My daily post theme for 2017 is on Colleges and Universities.
The plan for starting my blog back in 2014 was at the urging of fellow coaching colleagues to share posts on leadership and/or motivation. Somehow that idea got derailed and turned into daily posts on one theme for an entire year.
In 2014 my daily posts were on the “Beer of the Day”, 2015 it was “A Friend of a Friend”, 2016 I wrote about “North Carolina”, and for 2017 I will focus on “Colleges and Universities”.
I have been associated with colleges since I was 18 and I love them. I have coached/worked at four different universities and in my professional and personal travels visited 100’s more. Each college has something in its history that I want to share that to me make it unique or personal.
If you want to follow the blog via email go to the bottom right of the post and click the follow button.
My twitter handle is @coach4aday2 if you want to follow my blog that way.
Name of University: Montana State University
Location: Bozeman MT
In 1893 eight students ( 5 males and 3 females) began school at the Agricultural College of the State of Montana in Bozeman, MT. Early photo of Agricultural College of the State of Montana is below from 1898.
History books tell us that in 1889 the big prize in the State of Montana was deciding what town was going to become the State Capital. Bozeman was in the mix but it lost out to Helena. So in 1893 getting a college was considered a second prize. Heck Deer Lodge got the State Prison and Missoula got the State university.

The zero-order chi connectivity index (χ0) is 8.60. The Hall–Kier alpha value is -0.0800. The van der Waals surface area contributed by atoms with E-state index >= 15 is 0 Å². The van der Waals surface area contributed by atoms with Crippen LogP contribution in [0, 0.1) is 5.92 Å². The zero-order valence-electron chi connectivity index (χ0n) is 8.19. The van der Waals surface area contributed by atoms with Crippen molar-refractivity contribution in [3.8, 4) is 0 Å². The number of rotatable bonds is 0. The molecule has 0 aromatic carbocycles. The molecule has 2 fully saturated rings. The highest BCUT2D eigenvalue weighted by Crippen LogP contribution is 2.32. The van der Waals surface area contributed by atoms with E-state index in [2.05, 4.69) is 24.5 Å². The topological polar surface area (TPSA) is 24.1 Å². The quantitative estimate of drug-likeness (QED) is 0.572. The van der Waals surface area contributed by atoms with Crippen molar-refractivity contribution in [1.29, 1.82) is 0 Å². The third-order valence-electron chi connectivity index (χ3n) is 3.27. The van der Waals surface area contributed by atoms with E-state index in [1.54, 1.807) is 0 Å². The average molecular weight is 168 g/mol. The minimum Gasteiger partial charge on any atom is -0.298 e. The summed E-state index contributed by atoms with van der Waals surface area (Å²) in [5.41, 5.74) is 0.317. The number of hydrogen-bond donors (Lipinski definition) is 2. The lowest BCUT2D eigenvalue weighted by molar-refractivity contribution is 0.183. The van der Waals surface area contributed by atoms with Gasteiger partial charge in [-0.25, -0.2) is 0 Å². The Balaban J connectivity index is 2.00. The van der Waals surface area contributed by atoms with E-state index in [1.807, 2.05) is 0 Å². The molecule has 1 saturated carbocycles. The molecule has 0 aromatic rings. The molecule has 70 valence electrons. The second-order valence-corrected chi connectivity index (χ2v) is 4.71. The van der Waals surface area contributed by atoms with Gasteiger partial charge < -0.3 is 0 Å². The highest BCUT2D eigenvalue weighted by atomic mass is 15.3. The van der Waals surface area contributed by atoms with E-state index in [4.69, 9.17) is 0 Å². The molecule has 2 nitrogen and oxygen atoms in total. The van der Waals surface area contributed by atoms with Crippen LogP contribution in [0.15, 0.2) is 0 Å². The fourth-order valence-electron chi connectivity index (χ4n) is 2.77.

Too many in Bozeman becoming a Land Grant College was not something to brag about.
The original mission of these Land Grant institutions, as set forth in the Morrill Act of 1862, was to teach agriculture, military tactics, and the mechanical arts (now engineering) as well as classical studies, so that members of the working classes could obtain a liberal, practical education.
In 1887 Hatch Act was passed that provided direct payments of federal funds to each state for the establishment of an agricultural experiment station to be run in conjunction with the Land Grant institution. That law had a deadline for schools to be established in order to receive federal funds. So the first college classes for the Agricultural College of the State of Montana needed to start in 1893 to meet a deadline for winning federal money available for land-grant colleges. In 1893 the Montana Agricultural Experiment Station was added to the campus.
That was a smart decision if you look at an aerial view of campus today.
Today the campus serves nearly 17,000 students a far cry from the 8 it began with in 1893.